Updated: Jun 15, 2021
I am committed to my work. I care deeply about giving life to my ideas and I usually find that my financial resources go into the work I do. And I don't mind that.
Except I do.
The joy of my craft is ever-rewarding; it never ceases to rejuvenate my senses and fill me with euphoric, unfathomable joy. Surprisingly planning the logistics excites me just as much as delivering the art does. It may be that it satisfies the logical, left side of my brain in order for my right side to have full expression. From the birth of the idea in my mind right through to its performance I am in my element.
The problem comes when I have to present these complete ideas to the world at large. I find sometimes that my style of presentation may belong to a previous world that apparently continues to fade away day-by-day - a world that doesn't introduce itself with words but instead with its art. What I mean by that is that it has become part of our human existence for social media to filter the way we present our art. It's not enough for me to spend all my energy making the art, I need to muster up more strength to finesse the mechanics of algorithm and non-human data collection; number-based data, no less. And if I don't win at that, I potentially miss out on the last part of my cycle as an artist (sharing the feeling of the art) to synthetic humanity.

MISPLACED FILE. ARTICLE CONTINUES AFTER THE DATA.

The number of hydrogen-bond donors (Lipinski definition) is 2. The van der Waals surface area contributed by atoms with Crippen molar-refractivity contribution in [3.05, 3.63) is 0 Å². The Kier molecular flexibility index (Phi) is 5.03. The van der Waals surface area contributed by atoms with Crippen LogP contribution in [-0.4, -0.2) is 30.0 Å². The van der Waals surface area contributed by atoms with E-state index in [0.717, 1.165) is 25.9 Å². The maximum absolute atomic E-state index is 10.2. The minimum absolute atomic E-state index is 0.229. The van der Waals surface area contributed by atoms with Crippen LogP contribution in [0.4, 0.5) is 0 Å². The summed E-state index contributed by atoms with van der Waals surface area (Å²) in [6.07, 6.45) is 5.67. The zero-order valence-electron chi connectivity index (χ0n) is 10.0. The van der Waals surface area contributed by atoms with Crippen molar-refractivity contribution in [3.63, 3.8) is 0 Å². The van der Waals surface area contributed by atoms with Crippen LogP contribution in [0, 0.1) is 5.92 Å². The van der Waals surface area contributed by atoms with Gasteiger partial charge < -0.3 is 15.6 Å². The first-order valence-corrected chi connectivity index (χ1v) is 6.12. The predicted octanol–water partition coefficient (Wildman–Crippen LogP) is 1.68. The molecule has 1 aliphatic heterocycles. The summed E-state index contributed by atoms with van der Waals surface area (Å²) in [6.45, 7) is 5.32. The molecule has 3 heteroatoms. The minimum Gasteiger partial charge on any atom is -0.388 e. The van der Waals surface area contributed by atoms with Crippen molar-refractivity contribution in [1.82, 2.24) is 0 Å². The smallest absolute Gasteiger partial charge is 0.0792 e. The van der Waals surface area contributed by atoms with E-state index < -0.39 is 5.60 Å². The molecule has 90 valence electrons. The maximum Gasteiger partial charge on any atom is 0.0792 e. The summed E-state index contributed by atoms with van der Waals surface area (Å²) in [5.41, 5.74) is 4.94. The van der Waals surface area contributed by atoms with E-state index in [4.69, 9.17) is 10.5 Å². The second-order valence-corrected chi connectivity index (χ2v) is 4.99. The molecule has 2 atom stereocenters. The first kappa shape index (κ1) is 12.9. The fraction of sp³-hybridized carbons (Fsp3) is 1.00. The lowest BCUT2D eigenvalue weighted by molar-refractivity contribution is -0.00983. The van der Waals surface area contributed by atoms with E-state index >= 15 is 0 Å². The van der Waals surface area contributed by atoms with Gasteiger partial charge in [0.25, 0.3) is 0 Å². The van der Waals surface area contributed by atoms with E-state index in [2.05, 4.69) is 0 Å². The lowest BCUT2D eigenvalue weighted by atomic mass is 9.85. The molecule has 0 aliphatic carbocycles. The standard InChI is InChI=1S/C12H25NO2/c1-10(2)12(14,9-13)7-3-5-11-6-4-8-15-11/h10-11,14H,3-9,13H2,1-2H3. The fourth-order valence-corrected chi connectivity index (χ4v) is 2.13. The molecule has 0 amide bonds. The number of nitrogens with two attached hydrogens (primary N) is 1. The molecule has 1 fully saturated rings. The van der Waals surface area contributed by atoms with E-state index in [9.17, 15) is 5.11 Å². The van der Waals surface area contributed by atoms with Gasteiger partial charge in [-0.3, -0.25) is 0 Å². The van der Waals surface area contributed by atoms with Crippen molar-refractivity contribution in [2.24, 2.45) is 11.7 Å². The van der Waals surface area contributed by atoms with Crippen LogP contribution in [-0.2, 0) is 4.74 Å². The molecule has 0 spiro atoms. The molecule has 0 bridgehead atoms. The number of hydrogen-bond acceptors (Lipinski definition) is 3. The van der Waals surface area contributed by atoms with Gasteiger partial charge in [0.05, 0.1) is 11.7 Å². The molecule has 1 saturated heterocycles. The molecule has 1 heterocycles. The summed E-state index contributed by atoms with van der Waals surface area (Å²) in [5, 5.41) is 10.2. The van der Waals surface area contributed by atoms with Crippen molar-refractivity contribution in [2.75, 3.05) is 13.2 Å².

And it feels like failing. It feels like I have failed at my mission to be outstanding, even just to myself.
I have no doubt that other art-makers feel exactly the same way, and this is partly the purpose of this blog - to hopefully create a space where we can be painfully honest about our failings and misgivings in this nuanced world we've been chosen for.
Honesty at its scariest.